Friday, June 13, 2014

First 6 Decorated Bowls from the Clay Sampler Course

The Clay Sampler Course was fun, we had 4 different instructors, with 2 classes each.  So we were exposed to lots of different techniques, and expertise.  I was happy to pick up some of my finished pieces this week. There are still more in the kiln, and some more pieces I have yet to glaze.  But here is the first set...

The first 6 items are a set of shallow bowls which Jay showed us how to create, using a "cow's tongue" to flatten the bowls without slumping, and using a soft template and cutting the clay while still fresh.  It was a pretty neat technique, and created some funky shapes fairly quickly and easily.  Although we did trim the bottoms once leather hard, so that took a bit more time.

I decided I would experiment with some more slip trailing, but the results were not always what I hoped.  Many times when I tried to draw out a line, the slip didn't come out as a stream, but rather as dots.  Other times, I had a bubble of air, or for whatever reason, the slip sputtered out all over my pattern.  In some cases, I wanted the slip to be fluid, but the clay absorbed the liquid too fast, so I didn't get the effect I had hoped.  Many of my designs were the "plan B" to what I had originally intended, but I like to just "go with it", and see where the materials take me.  For the most part, I'm pretty pleased with the result.

#1 - For this bowl, I started with about 900g of B-Mix, which is a rather firm white clay.  I added a background of White slip with my finger, and a design in Black and Turquoise slip.  Once it was bisqued, I sprayed the top with Clear glaze, then waxed it, and dipped the whole thing in Matt Green.  That didn't work too well, with a lot of Matt Green clinging to the waxed top.  So I ended up wiping it off.  Where I hadn't wiped it completely clean, I can barely detect Matt Green smudges, but they don't seem to detract at all from the design.  I like the Matt Green bottom.  It is a nice contrast to the top, and I like the matt feel of it.  As you see, I stamped it on the bottom side, but Matt Green seems to be a glaze which doesn't let the pattern show through well.

#2 - This bowl started as 800g of recycled clay.  I had switched over to recycled (a mix of mostly white and grey clay) since after centering and throwing a few bowls with the B-Mix, I was getting too tired fighting with it.  In the center, I had laid down rings of Blue and Black slip, and had tried feathering it, but it was a bit dry and didn't feather much.  I can't remember what I was trying to do with the White slip originally, but it splattered on me, so I added a splatter pattern all over the bowl to make it look intentional.  On the back, I poured Deep Blue then Matt Green glazes.  Then I sprayed top and bottom with a light coat of Clear glaze.  This is one of my least favourite, but all of the bowls were a good learning experience, allowing me to experiment with different techniques.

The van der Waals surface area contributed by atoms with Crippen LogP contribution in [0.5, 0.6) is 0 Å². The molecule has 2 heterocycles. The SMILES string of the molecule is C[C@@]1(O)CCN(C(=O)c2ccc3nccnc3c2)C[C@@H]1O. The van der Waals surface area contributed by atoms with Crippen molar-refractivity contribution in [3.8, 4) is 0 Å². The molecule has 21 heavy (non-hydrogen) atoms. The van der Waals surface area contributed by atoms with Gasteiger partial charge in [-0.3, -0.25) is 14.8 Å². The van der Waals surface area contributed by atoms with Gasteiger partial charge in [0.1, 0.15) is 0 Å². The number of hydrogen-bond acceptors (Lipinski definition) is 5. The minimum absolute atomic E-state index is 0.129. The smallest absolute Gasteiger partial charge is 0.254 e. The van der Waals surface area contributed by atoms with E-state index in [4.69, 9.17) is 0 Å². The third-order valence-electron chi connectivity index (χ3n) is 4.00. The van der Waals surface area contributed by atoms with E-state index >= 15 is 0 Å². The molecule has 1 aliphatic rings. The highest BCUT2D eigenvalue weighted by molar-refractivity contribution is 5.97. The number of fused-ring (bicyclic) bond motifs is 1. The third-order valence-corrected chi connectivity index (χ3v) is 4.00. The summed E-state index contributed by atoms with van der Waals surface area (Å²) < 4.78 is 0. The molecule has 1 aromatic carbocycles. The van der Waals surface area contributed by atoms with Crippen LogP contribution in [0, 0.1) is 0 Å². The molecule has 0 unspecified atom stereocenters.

#3 - I like this bowl, which started as 900g of B-Mix.  I added a background of White slip, then started adding rings of Black and Turquoise.  At some point, the Turquoise splattered, and that inspired the splattery pattern around the outside, with Black dots for character.  The back is glazed in Deep Blue and Matt Green, and then I sprayed both top and bottom in Clear, for a shiny effect.

#4 - This is a fun bowl.  It started as 900g of B-Mix, with a slip pattern in Blue, Black and Green.  It was sprayed top and bottom in Clear, and then I waxed the inside of the bowl, leaving a border along the rim, and then dipped the whole piece in Matt Green.  I like how the glaze added a strong green border to the design.  My stamp on the outside is barely visible, under the Matt Green.

#5 - This bowl started as 850g of recycled clay.  I can't remember if there was a reason why I chose a heart shape, but this one I cut freehand, no pattern.  The slip pattern is Turquoise, White and Black.  The inside of the bowl was sprayed in Clear glaze, and for the outside/back, I poured Oatmeal then Celadon.  The Celadon gives the outside hints of turquoise, which match nicely with the turquoise inside.

#6 - This bowl made the 2 days of effort worthwhile.  I love the effect.  It started as 1000g of recycled clay.  I had added Turquoise slip, and was planning to recreate something like the sunflower bowl I created in the last course (#22 in this set).  But when I started adding White and Black slip along the rim, it dried too quickly and refused to run down to the center, so I decided to "help it along" and created this mottled texture with my fingers.  The inside of the bowl is sprayed with Clear glaze, for a nice shine, and the back is finished in the rich chocolate colour of the Amber Celadon glaze.  My stamp shows through nicely at the back.

I really love the unique handmade look and feel of this bowl, and when you turn it over, the chocolate colour is a pleasant surprise, you would otherwise expect turquoise.

Looking at my log book (which is a GREAT help to me, to keeping track of my pieces, and remembering what glazes and slips I used), I still have 2 more bowls which I didn't find this time, so will need to pick them up at next opportunity.

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